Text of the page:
On Thursday, Massachusetts Insurance Commissioner Joseph Murphy rejected nearly 86%, or 235 of 274, of proposed premium increases by health insurers in the state, the New York Times reports. Murphy acted at the behest of Massachusetts Gov. Deval Patrick (D).
The proposed increases were for individual and small-group plans and ranged from 7% to 34%. Patrick said the denials were necessary because "small businesses and working families can't wait any longer" for financial relief.
According to Murphy, curbing the rate increases will save consumers between $6 million and $8 million monthly.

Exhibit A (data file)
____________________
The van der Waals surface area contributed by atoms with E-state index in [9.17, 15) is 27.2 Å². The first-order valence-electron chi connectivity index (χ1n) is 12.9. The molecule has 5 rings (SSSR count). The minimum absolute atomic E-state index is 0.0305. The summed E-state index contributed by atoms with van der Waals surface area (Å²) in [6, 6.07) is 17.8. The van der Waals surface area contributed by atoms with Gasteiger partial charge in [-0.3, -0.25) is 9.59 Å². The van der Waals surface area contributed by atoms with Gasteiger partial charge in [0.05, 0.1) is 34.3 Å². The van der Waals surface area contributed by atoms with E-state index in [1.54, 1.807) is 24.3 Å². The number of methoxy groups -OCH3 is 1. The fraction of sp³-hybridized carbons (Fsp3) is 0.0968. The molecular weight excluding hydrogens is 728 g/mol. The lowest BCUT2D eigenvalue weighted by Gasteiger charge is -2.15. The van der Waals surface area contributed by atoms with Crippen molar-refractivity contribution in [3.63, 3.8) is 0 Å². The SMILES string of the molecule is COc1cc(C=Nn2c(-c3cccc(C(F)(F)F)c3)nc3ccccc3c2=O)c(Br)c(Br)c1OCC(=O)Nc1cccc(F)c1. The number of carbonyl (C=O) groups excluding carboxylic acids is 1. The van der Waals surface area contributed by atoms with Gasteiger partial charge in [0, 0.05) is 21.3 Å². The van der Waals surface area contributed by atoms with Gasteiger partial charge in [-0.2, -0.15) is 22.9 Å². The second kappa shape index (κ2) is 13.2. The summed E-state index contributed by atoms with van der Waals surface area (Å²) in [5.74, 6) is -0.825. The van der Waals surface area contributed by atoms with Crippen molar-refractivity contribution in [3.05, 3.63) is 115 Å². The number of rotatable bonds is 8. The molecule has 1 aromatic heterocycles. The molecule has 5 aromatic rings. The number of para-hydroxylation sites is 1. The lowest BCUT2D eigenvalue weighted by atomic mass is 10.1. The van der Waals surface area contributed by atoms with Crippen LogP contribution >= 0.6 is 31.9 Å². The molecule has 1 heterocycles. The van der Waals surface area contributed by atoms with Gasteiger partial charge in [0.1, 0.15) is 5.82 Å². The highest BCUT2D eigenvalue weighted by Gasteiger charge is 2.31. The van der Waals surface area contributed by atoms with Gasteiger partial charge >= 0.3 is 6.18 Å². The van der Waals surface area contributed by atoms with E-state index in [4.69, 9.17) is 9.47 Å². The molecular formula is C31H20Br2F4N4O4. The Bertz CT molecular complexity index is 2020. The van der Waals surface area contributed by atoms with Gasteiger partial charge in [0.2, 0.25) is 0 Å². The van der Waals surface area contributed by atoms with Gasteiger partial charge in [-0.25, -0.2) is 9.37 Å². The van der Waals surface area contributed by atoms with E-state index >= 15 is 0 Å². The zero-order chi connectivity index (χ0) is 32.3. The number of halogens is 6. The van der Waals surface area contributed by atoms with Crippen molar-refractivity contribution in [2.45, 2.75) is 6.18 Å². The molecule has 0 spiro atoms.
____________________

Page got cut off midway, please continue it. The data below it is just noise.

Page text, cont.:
Insurers can appeal the decision. In the meantime, the rates will remain the same as the previous year. Consumers who already began paying higher rates will be granted refunds or credits.
Decision Met With Praise, Criticism
Small businesses praised the decision, while insurers warned of disruption in the marketplace that could include voided contracts and legal challenges. Lora Pellegrini, president of the Massachusetts Association of Health Plans, said denying the increases was a "very reckless act" and insurers operating on thin margins might have difficulties paying claims.
Some political observers questioned Patrick's motives, because he is running for re-election against Charles Baker, a former CEO at insurer Harvard Pilgrim Health Care. Baker called the decision by Patrick "an election-year gimmick" (Sack, New York Times, 4/1).